(ROSEDALE, MD) – Seven members of the Maryland State Police Aviation Command were recognized last week for their heroism and efforts to promote safety by the State Employees Risk Management Administration (SERMA).
The three troopers and four civilian pilots were honored during SERMA’s conference on May 27th, which recognized more than a dozen employees from State agencies.
Sergeant Brooke Tognocchi and Corporal Kristie Peterson, along with Sergeant Timothy Siebold and Pilot-in-Command Bradford Ritzel, received the Award of Heroism for their rescue of three hunters and two firefighters near Havre de Grace, MD. On November 26, 202, the Maryland State Police Aviation Command (MSPAC) received a call in reference to lost individuals in the area of the “Susquehanna Flats.” The shallow and expansive body of water called “The Flats,” is where the Susquehanna River flows into the Chesapeake Bay. It was reported the rescue crew became disoriented and lost after rescuing three teenage waterfowl hunters.
The Maryland State Police launched Trooper 1, a helicopter based at Martin State Airport at about 8:45 p.m. to assist with the extrication of five subjects stuck on the rescue boat. The 15-foot Zodiac-style fire company boat, located in an area of the silt and mud-laden flats, was inaccessible by other rescue boats. Trooper 1’s crew noted hypothermia was a real concern, as temperatures were near-freezing with winds gusting to almost 30 miles per hour. Trooper 1’s two pilots _ Pilot in Command Ritzel and Second in Command/Sergeant Siebold _ flew to the location of the stranded rescue boat and maneuvered the AW-139 helicopter into position 100 feet above the hunters and rescuers. Trooper 1’s Crew Chief, Corporal Peterson, lowered a rescue basket to the side of the rescue boat, where the hunters and firefighters were able to climb in and then hoisted into the aircraft.
Upon reaching the helicopter’s cabin, the hunters and firefighters were evaluated by Trooper 1’s Rescue Technician, Sergeant Tognocchi. The hunters and firefighters were flown to the National Guard Armory in Havre de Grace, where they were evaluated for hypothermia. None of those rescued by Trooper 1 required additional medical treatment.
Chief Pilot Timothy McMahon, Command Instructor Pilot (CIP) Jude Gallagher, and Safety Pilot Joseph Ireton received the Best Practice Award for developing a Rapid Helicopter Refueling program. Safety and time are two elements crucial to every MSPAC response in helping people in peril. MSPAC embraces safety at every turn; with the development of the refueling practice, the dedicated professionals staffing the State’s medevac helicopters are better prepared to complete critical missions when every second counts.
In early 2021, the three pilots championed a practice never before pursued by the Aviation Command in its 51 years of providing medevac services to the State and surrounding regions. The application, mainly used by the military and entities charged with fighting raging forest fires in the western United States, is commonly called Hot Refueling.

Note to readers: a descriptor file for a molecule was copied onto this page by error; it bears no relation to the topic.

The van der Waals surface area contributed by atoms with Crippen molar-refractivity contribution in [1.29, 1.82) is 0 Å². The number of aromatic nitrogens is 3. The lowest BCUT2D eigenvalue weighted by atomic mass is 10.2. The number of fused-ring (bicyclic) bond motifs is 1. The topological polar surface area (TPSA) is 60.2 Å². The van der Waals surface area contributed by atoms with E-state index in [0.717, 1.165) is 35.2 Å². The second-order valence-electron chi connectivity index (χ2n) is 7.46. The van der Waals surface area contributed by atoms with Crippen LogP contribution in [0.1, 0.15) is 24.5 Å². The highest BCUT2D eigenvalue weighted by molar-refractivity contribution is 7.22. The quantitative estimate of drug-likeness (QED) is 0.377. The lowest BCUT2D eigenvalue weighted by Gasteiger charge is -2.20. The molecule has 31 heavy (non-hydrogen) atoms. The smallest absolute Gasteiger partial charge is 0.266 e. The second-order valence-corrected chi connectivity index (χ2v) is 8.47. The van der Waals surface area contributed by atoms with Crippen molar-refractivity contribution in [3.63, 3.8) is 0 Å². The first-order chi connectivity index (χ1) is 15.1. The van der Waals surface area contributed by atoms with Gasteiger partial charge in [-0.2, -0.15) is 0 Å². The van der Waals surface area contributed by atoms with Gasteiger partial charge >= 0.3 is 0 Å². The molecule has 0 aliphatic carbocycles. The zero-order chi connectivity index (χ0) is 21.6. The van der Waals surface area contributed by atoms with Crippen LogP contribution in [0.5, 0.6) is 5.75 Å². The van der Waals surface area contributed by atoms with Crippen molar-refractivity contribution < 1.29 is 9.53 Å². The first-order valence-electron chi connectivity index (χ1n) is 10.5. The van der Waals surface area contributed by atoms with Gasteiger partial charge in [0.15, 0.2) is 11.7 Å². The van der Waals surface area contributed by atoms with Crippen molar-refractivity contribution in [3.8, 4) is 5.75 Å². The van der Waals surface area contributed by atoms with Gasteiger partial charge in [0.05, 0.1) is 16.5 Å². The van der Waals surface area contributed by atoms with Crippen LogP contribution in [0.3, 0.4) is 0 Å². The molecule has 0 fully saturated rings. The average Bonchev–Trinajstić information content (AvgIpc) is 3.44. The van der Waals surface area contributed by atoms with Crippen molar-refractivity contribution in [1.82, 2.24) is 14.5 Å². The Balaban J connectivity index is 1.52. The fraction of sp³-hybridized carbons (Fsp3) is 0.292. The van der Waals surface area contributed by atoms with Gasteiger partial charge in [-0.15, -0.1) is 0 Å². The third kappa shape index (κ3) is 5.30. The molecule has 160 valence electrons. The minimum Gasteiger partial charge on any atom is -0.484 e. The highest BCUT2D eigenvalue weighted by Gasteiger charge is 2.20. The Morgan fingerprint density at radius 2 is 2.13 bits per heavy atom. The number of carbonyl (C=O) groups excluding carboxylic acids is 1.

Chief Pilot McMahon, a retired US Navy aviator, along with CIP Gallagher, a retired US Army aviator, and Safety Pilot Ireton, who is also a retired US Navy flight instructor, had experience with Hot Refueling from their past military experience.
Prior to implementing Hot Refueling for the MSPAC, adding fuel to the Command’s 10 AW-139 twin-turbine engine helicopters could take upwards of 20 minutes due to engine shutdown and restart protocols. Any misstep, such as prematurely starting a hot engine, could potentially cause costly damage to the aircraft and render it inoperative for flight. This was of particular concern on hot summer days. Refueling, a must between every mission, was constantly at the forefront of MSPAC crews, primarily when they were summoned to handle back-to-back missions anywhere in the State.
Since its inception, the MSPAC hot refueling program has been used by Agency helicopter crews nearly a dozen times to facilitate quick turnarounds for lifesaving missions. CIP Gallagher called the practice a “Mission Multiplier” for the MSPAC. “It will allow us to react and conduct impending missions in a timelier manner, allowing us to provide critical mission aircraft faster to the citizens of the State of Maryland while incurring no additional cost. It is a proven, safe, and effective method of refueling mission-critical aircraft,” he explained.
In addition to recognizing members of the Maryland State Police, SERMA presented four Health & Safety Awards of Excellence, one Best Practice Award, four Unsung Hero Awards, one Award for Individual Achievement, and one Award of Heroism to employees from seven State agencies during the 32nd annual conference.
The MSPAC has served Maryland citizens since 1970 and operates a fleet of 10 helicopters from seven bases throughout the State on a 24/7/365 basis. Missions include medevac, law enforcement, search & rescue, homeland security, and disaster assessment. The success of rescues performed by the Aviation Command depends a great deal on the cooperative effort of local fire, rescue, EMS, and law enforcement agencies.